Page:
Exhibition catalogue text
RICHARD PARKES BONINGTON
93 Verona, Piazza dell'Erbe c.1826-7
Watercolour over pencil with touches of gouache on wove paper 20.6 x 26.5 (8 1/8 x 10 3/8)
Born near Nottingham in 1802, Bonington spent most of his short life in France. His father - a gaoler turned drawing master and painter - moved the family to Calais in 1817 where he set up a lace-manufacturing business using private looms smuggled into France following the mechanisation of Nottingham's own lace industry. His young son, Richard Parkes, decided to become an artist rather than follow his father in the lace business, but after a dazzling and highly productive career lasting little more than a decade, died of tuberculosis in London a month before his twenty-sixth birthday. He was one of the most influential painters of his generation.
Although Bonington was an accomplished painter in oils, it was chiefly for his astonishing skill in the use of watercolour - a medium rarely employed by French painters at this date - that he earned his contemporary reputation and the admiration of his colleagues. He had initially been taught watercolour in Calais by Louis Francia (1772-1839), a French artist who had spent many years in England (see under no.83), and, indeed, Bonington's early work in the medium resembles that of Francia and Girtin in its breadth and use of low tones. It was Bonington's mature watercolours, however, like this one, with their stronger colour and sparkling luminosity, which so impressed his fellow artists. The celebrated romantic painter Eug?ne Delacroix, with whom Bonington shared a studio in the mid-1820s, wrote tellingly of the latter's 'lightness of touch which, particularly in watercolour, makes his pictures like diamonds that flatter and seduce the eye, quite independently of their subjects' (letter to T. Thor?, 30 November 1861).
Some of Bonington's finest watercolours are those which relate to his tour to northern Italy in 1826 with his patron Baron Charles Rivet. This one is closely modelled on an elaborate pencil drawing made on the tour (fig.25), and was presumably worked up on his return to Paris soon afterwards. It shows Verona's famous Piazza dell'Erbe (the site of a Roman forum) with its lively market stalls and, in the far distance, the baroque fa?ade of the Palazzo Maffei and the adjacent medieval Gardello tower. There is evidence of substantial scraping away of colour in the area of the tower, but this may represent an attempt by Bonington to suggest the tower's rough surface rather than - as one author believes - a correction with which he was then dissatisfied, apparently leaving the rest of the watercolour unfinished (Noon 1991, p.251). It is true that this watercolour, especially areas of the foreground, is not worked out in detail (rather less so, indeed, than the original sketch). Nevertheless, as Paul Opp? himself pointed out, the range of technical devices which Bonington employed in his watercolours - vivacious pencil underdrawing, rich contrasts of colour, fine strokes made with the point of the brush for structure and accent sometimes known as his touche coquette, and occasional broken, granular wash layers of dry colour - all these are contrived by Bonington 'to give to the finished drawing the life and brilliance of a spontaneous sketch' (1937, p.13). This watercolour, then, may well be 'complete' in the sense that the artist was content to take it no further.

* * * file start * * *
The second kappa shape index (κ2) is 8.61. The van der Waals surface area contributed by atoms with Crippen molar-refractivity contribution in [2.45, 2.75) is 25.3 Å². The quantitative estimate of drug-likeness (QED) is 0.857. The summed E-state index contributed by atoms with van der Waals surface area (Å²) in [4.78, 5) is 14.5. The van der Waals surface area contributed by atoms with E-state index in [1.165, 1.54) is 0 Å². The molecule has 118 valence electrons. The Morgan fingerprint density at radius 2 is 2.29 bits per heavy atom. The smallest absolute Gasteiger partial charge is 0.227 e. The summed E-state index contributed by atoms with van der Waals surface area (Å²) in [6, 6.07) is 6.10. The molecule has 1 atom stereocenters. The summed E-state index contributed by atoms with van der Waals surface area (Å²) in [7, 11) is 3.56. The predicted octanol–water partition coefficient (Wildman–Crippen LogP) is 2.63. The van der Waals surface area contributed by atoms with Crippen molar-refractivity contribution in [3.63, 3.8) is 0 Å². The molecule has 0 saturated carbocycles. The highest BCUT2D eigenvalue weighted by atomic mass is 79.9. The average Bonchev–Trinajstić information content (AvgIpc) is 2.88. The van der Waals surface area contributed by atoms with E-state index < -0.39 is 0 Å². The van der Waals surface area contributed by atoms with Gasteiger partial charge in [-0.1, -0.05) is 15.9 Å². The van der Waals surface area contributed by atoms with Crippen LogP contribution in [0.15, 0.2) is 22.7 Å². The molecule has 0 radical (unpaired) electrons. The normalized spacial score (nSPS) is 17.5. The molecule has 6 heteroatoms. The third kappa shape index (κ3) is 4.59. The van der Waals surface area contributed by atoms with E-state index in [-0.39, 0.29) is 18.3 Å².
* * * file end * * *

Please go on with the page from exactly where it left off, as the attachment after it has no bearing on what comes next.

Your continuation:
In 1824 Bonington won a gold medal at the Paris Salon when he sent four oils (three of them marines), a watercolour and a lithograph - John Constable being awarded the same prize that year on exhibiting his famous canvas The Hay Wain (National Gallery, London). In later life Bonington added so-called 'troubadour' subjects to his range of work, that is small-scale figure subjects set in rich, historic interiors or on balconies, inspired by the example of Venetian painting (see fig.26).
Anne Lyles and Robin Hamlyn, and others, British Watercolours from the Oppé Collection with a Selection of Drawings and Oil Sketches, exhibition catalogue, Tate Gallery, London 1997, p.220 no.93, reproduced in colour p.221